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Old 06-17-2015, 02:05 PM   #11
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Originally Posted by mike837go View Post
Isn't that reason enough?

I like being able to fix my things when they break. Spray foam would have to be cut out and then replaced after any repair. The fact that it expands during installation has many benefits in filling gaps and voids. Then has to be cut (waste) to fit within the covered space.

Rigid foam boards slip in and out. But will never provide perfect edge-to-edge coverage.

The killer for me, right now is what fastening system will:
A) Be simple and straight forward to install
B) Keep the sheet metal on while heading down the road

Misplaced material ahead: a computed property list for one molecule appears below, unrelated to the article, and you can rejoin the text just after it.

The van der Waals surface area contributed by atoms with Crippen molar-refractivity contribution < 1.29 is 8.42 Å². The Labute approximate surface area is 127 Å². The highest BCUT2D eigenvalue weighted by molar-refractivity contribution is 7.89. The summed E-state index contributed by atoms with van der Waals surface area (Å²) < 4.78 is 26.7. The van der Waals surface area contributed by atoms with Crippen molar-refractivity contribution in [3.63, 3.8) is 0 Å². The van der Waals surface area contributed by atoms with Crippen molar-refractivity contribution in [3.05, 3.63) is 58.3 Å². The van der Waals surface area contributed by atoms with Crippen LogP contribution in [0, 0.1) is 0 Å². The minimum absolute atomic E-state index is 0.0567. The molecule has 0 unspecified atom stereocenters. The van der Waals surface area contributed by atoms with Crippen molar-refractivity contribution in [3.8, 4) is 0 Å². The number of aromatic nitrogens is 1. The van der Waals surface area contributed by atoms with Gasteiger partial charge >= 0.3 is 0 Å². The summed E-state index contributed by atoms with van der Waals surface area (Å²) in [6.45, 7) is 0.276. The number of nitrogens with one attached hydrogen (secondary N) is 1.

C) Be easy to undo to access the underbelly
D) Not corrode to the point where removal breaks the fasteners.
I would use the same corrugated plastic as the factory does for the underbelly. It's light, easy to attached and easy to repair. It just looks very cheap and unprofessional, imo.
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Old 06-17-2015, 02:23 PM   #12
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I would use the same corrugated plastic as the factory does for the underbelly. It's light, easy to attached and easy to repair. It just looks very cheap and unprofessional, imo.
What corrugated plastic?

My 19RD has black cloth. Seems like a close cousin to weed control landscape fabric.

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Wouldn't 20 gauge steel or aluminum be much better than plastic or cloth?
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Old 06-17-2015, 03:00 PM   #13
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What corrugated plastic?